Friday, May 31, 2019

Celebrating the life of Dave Bookman

Thursday would have been Dave Bookman’s 59th birthday. While he passed on nine days before that, the Horseshoe Tavern hosted a celebration of his life that the singer, songwriter, longtime radio personality and part-time club booker who many knew as “Bookie” would have loved.

It was a night of music, recollections, hugs, laughs, tears, friendships renewed and started … and a Toronto Raptors victory over the Golden State Warriors in the first game of the National Basketball Association championship final.

While several people quickly banded together to organize the event to pay tribute to a lost friend, everything about the evening had Bookie’s fingerprints all over it.

Things started with Horseshoe co-owner Jeff Cohen talking about how much of his career he owed to Bookie, and then he played a recording of The Bookmen (Bookie’s ‘80s band with guitarist Tim Mech) covering Nick Lowe’s “(What’s So Funny ‘Bout) Peace, Love And Understanding.”
Other speakers came to the podium throughout the evening to speak of the impact Bookie had on them, including: 

  • representatives of the Bookman family;
  • broadcaster and former Air Canada Centre public address announcer Andy Frost;
  • The Pursuit of Happiness founder Moe Berg, who emphasized how important it is to tell people how much they mean to you now before it’s too late;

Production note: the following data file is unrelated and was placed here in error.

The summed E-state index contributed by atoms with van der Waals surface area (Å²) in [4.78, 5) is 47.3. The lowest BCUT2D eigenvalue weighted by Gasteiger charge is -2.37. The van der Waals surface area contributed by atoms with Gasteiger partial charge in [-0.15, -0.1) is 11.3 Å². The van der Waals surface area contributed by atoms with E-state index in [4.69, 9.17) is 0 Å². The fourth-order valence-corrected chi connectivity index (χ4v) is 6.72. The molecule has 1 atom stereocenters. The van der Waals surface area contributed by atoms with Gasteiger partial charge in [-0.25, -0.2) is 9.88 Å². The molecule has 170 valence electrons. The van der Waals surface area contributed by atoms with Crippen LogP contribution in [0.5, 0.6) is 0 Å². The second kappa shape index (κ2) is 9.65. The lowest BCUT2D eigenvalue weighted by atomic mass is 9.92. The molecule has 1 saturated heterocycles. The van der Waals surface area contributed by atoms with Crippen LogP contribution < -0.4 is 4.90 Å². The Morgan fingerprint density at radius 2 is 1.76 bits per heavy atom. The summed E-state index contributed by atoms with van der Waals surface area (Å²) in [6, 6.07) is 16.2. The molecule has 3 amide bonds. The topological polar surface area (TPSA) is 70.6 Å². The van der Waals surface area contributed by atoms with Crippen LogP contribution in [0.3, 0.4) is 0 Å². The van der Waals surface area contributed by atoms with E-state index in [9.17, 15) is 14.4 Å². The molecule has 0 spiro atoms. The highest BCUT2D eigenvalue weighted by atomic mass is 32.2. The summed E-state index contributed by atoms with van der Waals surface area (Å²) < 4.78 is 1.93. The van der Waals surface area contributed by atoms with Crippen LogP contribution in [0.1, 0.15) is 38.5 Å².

• CARAS president and CEO Allan Reid, who said that a May 29 Indie88 12-hour radiothon in honour of Bookie had raised a remarkable $68,000 (a figure that’s still rising) for music education charity MusiCounts, smashing through the initial goal of $10,000;
  • Phoenix Concert Theatre partner and booker Zeke Myers; music executive Ryan Shepard;
  • Bookie’s former 102.1 The Edge and Indie88 colleagues John Davies, Maie Pauts, Josie Dye and Mike Religa;
  • and Horseshoe institution Willie McDonald.

And then there was the music. Event emcee Dave Hodge said it was the greatest collection of musicians to ever take the stage of the legendary 72-year-old venue in one night. And who am I to argue with a man who’s gained legendary status of his own through his long sports broadcasting career.

All of the musicians who took part in the celebration had a close connection to Bookie, and they reflected on that while also performing songs.

Blue Rodeo with Andy Maize, Andrew Cash, Chris Murphy and Kate Boothman.

When your opening act is Blue Rodeo, you know you’re doing something right. Jim Cuddy, Greg Keelor and Bazil Donovan took the stage for two songs before inviting Andy Maize, Andrew Cash, Chris Murphy and Kate Boothman on stage to join them in a moving rendition of Bob Dylan’s “I Shall Be Released” that caused the first tears of the night to roll down my cheeks.

Skydiggers frontman Maize and singer, songwriter, musician and former (and hopefully future) politician Cash included a cover of Oasis’ “Don’t Look Back In Anger” in their two-song set.

That duo was followed by The Beaches, the female quartet that won this year’s Juno Award for breakthrough group of the year, who turned up the rock during their two songs.